Down and out in Abuja and Port Harcourt

Author Ben Winkley

Nigeria’s new National Assembly convened this week, and heard a stark message from the country’s new president Muhammadu Buhari: There’s no money left.

Nigeria’s new National Assembly convened this week, and heard a stark message from the country’s new president Muhammadu Buhari: There’s no money left.

There may be more than a little politicking in this, allowing the blame to be allocated backwards, to the previous government of Goodluck Jonathan, but the situation does look pretty grim. And it has reached this point in no small part because, in the great oil market shake-out of the past decade, there are fewer hard luck stories than that to be told by Africa’s largest producer.

Around 10 years ago, Nigeria’s production peaked at near 2.5mn b/d. But what has come since then is a salutary tale. Four years of violent uprisings in the Niger Delta forced oil companies operating there to withdraw staff and crimp production. Output has recovered a little from its 2009 lows, but supply disruptions continue and endemic theft has reached staggering proportions.

In the days of $100/bl crude, Nigeria’s woes were all domestic. What it would give for that still to be the case. Instead, it is now beset on all sides. In March 2007, around 1.3mn b/d of Nigerian crude was imported by the US. In the same month this year, the total was so small as to be negligible. Somewhere around 100 b/d, to be as precise as possible — literally a drop in the vast new US oil ocean — and that is an improvement from the all-time low hit in February.

In Europe — which has helped Nigeria replace lost US sales in the last few years and become one of the country’s main markets — there is no shortage of the kind of light, sweet crude Nigeria can provide. And the latest import figures from Beijing make for grim reading in Abuja. Imports of Nigerian crude by China in May were half those of a year ago. In the first five months of 2015, China’s Nigerian crude imports were 64pc down on a year earlier.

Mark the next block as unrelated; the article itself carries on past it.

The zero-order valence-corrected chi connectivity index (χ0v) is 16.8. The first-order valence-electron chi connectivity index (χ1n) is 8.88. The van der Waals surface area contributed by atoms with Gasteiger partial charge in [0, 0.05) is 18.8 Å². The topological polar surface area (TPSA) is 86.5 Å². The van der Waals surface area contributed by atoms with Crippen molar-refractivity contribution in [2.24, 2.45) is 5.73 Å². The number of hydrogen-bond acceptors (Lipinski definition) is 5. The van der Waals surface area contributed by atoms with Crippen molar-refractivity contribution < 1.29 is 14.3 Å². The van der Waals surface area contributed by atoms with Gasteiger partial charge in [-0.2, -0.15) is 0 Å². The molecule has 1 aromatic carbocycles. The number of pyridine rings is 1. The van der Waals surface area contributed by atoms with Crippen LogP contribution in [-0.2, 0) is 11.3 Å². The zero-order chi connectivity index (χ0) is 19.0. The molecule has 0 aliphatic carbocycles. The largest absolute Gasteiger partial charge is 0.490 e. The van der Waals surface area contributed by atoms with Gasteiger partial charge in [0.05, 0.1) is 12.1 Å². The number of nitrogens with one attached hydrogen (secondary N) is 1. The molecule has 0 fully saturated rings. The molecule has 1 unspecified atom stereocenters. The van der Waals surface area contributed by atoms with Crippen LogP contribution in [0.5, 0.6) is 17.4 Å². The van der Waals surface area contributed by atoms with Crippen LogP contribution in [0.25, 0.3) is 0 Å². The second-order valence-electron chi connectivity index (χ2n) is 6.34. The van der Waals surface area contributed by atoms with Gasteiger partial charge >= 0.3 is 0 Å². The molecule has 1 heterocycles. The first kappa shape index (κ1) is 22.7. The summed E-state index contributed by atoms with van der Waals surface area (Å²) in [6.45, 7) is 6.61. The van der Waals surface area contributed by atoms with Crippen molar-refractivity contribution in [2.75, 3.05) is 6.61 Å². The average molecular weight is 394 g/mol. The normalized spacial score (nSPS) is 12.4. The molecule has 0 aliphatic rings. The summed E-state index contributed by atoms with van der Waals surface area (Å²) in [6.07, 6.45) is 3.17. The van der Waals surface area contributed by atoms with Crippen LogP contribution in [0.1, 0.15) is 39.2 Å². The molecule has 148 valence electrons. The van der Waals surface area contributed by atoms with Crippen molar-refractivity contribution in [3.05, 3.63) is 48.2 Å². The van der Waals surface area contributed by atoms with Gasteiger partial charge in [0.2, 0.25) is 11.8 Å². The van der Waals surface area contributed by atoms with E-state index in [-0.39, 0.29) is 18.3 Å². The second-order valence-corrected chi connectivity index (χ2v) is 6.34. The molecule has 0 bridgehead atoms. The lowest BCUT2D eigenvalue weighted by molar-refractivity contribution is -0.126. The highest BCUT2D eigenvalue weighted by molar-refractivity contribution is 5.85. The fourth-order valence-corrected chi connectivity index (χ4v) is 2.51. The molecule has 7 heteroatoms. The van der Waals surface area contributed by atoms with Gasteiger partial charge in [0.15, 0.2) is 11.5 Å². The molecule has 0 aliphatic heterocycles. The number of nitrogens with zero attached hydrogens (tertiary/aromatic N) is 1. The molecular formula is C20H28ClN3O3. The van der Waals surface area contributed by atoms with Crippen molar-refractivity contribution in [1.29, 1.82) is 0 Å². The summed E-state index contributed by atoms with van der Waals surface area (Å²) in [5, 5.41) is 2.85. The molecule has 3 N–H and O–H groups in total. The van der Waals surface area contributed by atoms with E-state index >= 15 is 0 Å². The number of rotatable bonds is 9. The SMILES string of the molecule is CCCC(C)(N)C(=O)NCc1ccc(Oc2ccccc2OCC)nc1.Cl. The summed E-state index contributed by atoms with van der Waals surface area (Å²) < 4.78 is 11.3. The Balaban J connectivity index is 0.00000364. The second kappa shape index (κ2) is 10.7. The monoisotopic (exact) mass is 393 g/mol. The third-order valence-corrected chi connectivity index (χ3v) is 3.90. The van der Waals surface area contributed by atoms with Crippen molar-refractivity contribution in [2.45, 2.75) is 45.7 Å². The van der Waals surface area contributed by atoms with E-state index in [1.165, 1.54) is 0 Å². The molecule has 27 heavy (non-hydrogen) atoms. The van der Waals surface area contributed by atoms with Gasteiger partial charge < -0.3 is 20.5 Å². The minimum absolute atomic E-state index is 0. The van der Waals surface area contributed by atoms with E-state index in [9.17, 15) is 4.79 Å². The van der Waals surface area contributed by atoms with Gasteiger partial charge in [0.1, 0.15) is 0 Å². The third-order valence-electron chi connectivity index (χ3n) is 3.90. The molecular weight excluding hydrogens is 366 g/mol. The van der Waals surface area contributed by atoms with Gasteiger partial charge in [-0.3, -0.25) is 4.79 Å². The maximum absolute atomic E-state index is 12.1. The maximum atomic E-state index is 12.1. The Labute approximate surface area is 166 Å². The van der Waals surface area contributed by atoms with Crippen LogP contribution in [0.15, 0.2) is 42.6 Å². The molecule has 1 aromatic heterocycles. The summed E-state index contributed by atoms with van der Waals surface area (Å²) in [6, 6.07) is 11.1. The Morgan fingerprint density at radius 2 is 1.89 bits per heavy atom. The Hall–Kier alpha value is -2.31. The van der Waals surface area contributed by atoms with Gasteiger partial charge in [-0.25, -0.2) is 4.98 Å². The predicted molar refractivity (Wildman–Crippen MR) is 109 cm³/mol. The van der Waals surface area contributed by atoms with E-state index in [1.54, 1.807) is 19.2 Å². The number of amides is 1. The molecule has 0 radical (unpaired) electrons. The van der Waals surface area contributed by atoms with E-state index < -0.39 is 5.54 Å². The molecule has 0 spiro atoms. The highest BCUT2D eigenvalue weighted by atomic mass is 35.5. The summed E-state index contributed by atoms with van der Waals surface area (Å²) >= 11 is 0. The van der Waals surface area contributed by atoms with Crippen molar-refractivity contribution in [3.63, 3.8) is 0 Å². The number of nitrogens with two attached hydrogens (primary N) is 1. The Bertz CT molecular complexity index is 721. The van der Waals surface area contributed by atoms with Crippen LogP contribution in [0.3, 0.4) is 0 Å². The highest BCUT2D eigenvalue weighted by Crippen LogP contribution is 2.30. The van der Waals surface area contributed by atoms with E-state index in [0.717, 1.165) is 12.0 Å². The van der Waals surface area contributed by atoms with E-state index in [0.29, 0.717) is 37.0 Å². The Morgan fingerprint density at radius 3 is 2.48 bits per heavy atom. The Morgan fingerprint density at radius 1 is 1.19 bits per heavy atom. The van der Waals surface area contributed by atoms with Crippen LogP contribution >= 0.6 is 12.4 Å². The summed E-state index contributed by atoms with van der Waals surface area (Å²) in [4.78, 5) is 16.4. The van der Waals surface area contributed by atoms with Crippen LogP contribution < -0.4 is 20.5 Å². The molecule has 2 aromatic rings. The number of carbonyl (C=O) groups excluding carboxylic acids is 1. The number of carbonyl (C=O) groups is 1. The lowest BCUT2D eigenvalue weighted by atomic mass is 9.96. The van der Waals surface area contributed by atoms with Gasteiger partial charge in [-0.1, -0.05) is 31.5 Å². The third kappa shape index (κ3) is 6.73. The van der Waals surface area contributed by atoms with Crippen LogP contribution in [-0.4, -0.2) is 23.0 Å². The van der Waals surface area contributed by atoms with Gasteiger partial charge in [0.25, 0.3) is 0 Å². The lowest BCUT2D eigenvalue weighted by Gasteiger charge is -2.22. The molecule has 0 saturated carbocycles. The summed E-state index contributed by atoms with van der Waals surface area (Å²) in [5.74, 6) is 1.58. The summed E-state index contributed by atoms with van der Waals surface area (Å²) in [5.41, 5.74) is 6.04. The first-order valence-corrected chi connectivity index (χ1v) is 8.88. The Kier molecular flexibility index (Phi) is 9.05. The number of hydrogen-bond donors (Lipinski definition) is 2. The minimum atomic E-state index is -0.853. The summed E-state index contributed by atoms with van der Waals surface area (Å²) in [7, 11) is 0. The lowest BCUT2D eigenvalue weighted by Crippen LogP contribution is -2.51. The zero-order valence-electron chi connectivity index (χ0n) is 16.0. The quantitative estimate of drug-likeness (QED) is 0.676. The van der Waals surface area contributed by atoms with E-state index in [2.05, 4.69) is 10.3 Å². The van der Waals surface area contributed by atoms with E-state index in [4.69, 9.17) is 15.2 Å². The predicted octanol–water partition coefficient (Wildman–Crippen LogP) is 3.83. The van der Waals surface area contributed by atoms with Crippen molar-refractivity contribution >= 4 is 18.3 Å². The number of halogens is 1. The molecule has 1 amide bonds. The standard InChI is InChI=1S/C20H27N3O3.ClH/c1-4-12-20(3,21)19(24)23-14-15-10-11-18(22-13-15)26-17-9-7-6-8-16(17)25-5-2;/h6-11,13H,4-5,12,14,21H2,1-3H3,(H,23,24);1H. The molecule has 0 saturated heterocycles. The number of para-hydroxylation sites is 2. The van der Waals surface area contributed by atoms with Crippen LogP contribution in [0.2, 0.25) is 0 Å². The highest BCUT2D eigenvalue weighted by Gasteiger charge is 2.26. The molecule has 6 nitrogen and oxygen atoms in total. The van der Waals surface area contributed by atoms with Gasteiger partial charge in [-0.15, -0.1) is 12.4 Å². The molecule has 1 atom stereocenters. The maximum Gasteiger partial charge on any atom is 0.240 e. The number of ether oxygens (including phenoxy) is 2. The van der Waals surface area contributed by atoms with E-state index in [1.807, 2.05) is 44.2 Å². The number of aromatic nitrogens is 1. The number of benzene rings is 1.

A key market for Nigeria’s light sweet crude is now India, where demand is at least holding up. And Nigeria has been seeking new markets, with tentative steps in Latin America, to offset its massive loss of sales to the US.

Still, the crude keeps pumping in the Delta. The provisional August loading programme indicates a scheduled month-on month rise in exports, even though there is an overhang of unsold July cargoes struggling to find buyers. There were around 20 unsold cargoes of June and July-loading Nigerian crude available last week, and the surplus of light sweet crude in the Atlantic basin has weighed heavily on the price of Nigerian grades relative to benchmark North Sea Dated.

At home, passage of the long-delayed petroleum industry bill will be a priority for Buhari. Another priority is the need to tackle the endemic corruption that has led to huge losses in revenue from oil exports. Dealing with corruption would go some way to refilling the depleted treasury coffers.

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